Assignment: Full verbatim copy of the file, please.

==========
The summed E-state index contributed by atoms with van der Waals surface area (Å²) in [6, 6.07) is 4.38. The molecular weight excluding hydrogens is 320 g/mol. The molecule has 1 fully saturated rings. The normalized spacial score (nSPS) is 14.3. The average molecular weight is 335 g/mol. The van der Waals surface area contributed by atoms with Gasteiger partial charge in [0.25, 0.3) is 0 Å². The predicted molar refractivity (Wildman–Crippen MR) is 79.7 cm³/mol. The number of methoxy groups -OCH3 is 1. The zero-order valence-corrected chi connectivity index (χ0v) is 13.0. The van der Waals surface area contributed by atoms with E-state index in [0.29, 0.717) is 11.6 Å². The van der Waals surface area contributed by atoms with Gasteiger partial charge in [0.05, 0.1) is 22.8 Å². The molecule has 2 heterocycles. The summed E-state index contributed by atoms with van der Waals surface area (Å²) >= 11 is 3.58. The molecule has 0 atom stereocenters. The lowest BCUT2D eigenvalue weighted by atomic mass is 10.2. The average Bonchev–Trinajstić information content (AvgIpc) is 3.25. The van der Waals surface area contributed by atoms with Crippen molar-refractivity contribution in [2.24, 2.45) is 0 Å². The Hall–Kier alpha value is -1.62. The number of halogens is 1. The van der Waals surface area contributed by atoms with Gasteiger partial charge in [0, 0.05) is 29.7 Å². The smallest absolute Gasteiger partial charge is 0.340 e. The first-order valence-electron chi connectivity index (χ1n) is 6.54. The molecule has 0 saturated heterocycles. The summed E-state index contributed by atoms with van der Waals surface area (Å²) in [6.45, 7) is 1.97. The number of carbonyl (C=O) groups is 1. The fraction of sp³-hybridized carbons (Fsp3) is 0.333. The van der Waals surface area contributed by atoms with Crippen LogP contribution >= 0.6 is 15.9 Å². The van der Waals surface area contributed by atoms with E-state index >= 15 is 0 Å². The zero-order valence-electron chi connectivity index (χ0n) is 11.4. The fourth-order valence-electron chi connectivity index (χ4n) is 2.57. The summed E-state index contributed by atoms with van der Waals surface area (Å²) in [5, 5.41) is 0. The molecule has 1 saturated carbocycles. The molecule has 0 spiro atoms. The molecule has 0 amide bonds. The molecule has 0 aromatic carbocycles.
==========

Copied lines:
The summed E-state index contributed by atoms with van der Waals surface area (Å²) in [6, 6.07) is 4.38. The molecular weight excluding hydrogens is 320 g/mol. The molecule has 1 fully saturated rings. The normalized spacial score (nSPS) is 14.3. The average molecular weight is 335 g/mol. The van der Waals surface area contributed by atoms with Gasteiger partial charge in [0.25, 0.3) is 0 Å². The predicted molar refractivity (Wildman–Crippen MR) is 79.7 cm³/mol. The number of methoxy groups -OCH3 is 1. The zero-order valence-corrected chi connectivity index (χ0v) is 13.0. The van der Waals surface area contributed by atoms with E-state index in [0.29, 0.717) is 11.6 Å². The van der Waals surface area contributed by atoms with Gasteiger partial charge in [0.05, 0.1) is 22.8 Å². The molecule has 2 heterocycles. The summed E-state index contributed by atoms with van der Waals surface area (Å²) >= 11 is 3.58. The molecule has 0 atom stereocenters. The lowest BCUT2D eigenvalue weighted by atomic mass is 10.2. The average Bonchev–Trinajstić information content (AvgIpc) is 3.25. The van der Waals surface area contributed by atoms with Crippen molar-refractivity contribution in [2.24, 2.45) is 0 Å². The Hall–Kier alpha value is -1.62. The number of halogens is 1. The van der Waals surface area contributed by atoms with Gasteiger partial charge in [0, 0.05) is 29.7 Å². The smallest absolute Gasteiger partial charge is 0.340 e. The first-order valence-electron chi connectivity index (χ1n) is 6.54. The molecule has 0 saturated heterocycles. The summed E-state index contributed by atoms with van der Waals surface area (Å²) in [6.45, 7) is 1.97. The number of carbonyl (C=O) groups is 1. The fraction of sp³-hybridized carbons (Fsp3) is 0.333. The van der Waals surface area contributed by atoms with Crippen LogP contribution >= 0.6 is 15.9 Å². The van der Waals surface area contributed by atoms with E-state index >= 15 is 0 Å². The zero-order valence-electron chi connectivity index (χ0n) is 11.4. The fourth-order valence-electron chi connectivity index (χ4n) is 2.57. The summed E-state index contributed by atoms with van der Waals surface area (Å²) in [5, 5.41) is 0. The molecule has 1 saturated carbocycles. The molecule has 0 spiro atoms. The molecule has 0 amide bonds. The molecule has 0 aromatic carbocycles.